Making the Soldier Decisive on Future Battlefields

Making the Soldier Decisive on Future Battlefields

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The U.S. military does not believe its soldiers, sailors, airmen, and marines should be engaged in combat with adversaries on a qlevel playing field.q Our combat individuals enter engagements to win. To that end, the United States has used its technical prowess and industrial capability to develop decisive weapons that overmatch those of potential enemies. In its current engagement-what has been identified as an qera of persistent conflictq- the nation's most important weapon is the dismounted soldier operating in small units. Today's soldier must be prepared to contend with both regular and irregular adversaries. Results in Iraq and Afghanistan show that, while the U.S. soldier is a formidable fighter, the contemporary suite of equipment and support does not afford the same high degree of overmatch capability exhibited by large weapons platforms-yet it is the soldier who ultimately will play the decisive role in restoring stability. Making the Soldier Decisive on Future Battlefields establishes the technical requirements for overmatch capability for dismounted soldiers operating individually or in small units. It prescribes technological and organizational capabilities needed to make the dismounted soldier a decisive weapon in a changing, uncertain, and complex future environment and provides the Army with 15 recommendations on how to focus its efforts to enable the soldier and tactical small unit (TSU) to achieve overmatch.Depending on the individual, performance decline due to lack of sleep can be as much as 1 percent per hour after last rest. So, Soldiers operating 24 hours without sleep, assuming they were fully rested at the start of the 24 hours, may be anbsp;...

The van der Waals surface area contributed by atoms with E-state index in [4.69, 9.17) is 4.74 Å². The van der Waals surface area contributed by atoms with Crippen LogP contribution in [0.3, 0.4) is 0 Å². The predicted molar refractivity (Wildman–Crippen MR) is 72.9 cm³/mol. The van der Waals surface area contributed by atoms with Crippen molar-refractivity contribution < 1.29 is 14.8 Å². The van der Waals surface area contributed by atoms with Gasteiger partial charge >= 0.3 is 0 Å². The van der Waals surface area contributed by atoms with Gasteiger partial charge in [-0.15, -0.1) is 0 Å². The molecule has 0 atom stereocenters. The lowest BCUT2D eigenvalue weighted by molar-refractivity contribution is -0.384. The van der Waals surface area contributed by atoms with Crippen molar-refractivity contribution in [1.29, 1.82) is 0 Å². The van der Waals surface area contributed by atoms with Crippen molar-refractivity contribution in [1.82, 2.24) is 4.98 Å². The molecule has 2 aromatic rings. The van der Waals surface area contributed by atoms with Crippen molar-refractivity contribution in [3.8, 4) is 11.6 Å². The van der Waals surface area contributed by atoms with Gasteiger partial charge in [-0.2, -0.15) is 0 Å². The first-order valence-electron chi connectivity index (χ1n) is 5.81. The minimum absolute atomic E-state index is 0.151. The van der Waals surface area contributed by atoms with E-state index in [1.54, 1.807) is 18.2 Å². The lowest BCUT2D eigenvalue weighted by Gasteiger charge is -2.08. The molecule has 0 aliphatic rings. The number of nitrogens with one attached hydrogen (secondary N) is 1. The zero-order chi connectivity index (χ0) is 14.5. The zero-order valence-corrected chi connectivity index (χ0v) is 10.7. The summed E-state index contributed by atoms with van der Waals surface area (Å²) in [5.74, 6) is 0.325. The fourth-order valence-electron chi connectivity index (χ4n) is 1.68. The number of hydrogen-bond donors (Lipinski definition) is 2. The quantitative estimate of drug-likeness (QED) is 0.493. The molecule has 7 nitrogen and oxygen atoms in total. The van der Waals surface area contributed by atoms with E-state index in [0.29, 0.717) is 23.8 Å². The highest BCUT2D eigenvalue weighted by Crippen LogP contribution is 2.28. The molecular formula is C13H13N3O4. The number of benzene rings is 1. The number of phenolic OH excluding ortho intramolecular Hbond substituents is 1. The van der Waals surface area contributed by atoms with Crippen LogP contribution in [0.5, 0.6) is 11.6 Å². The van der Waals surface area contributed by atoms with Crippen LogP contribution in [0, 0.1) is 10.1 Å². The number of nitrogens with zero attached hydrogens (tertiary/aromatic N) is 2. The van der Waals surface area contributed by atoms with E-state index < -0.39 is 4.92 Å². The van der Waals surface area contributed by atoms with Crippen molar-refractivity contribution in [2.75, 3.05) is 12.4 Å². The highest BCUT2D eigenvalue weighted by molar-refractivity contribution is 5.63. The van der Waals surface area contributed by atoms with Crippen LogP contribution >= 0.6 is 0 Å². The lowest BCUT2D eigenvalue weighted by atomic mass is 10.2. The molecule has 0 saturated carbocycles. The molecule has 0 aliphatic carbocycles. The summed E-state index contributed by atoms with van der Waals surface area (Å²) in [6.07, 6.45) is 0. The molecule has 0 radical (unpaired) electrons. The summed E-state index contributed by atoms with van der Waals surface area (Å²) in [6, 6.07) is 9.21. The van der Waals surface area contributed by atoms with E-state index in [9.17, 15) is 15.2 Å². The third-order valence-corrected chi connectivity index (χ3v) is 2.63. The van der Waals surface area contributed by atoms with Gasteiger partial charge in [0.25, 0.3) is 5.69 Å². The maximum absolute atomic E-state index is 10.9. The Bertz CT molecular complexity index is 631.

Title:Making the Soldier Decisive on Future Battlefields
Author:Division on Engineering and Physical Sciences, Board on Army Science and Technology, Committee on Making the Soldier Decisive on Future Battlefields, National Research Council
Publisher:National Academies Press - 2013-05-10


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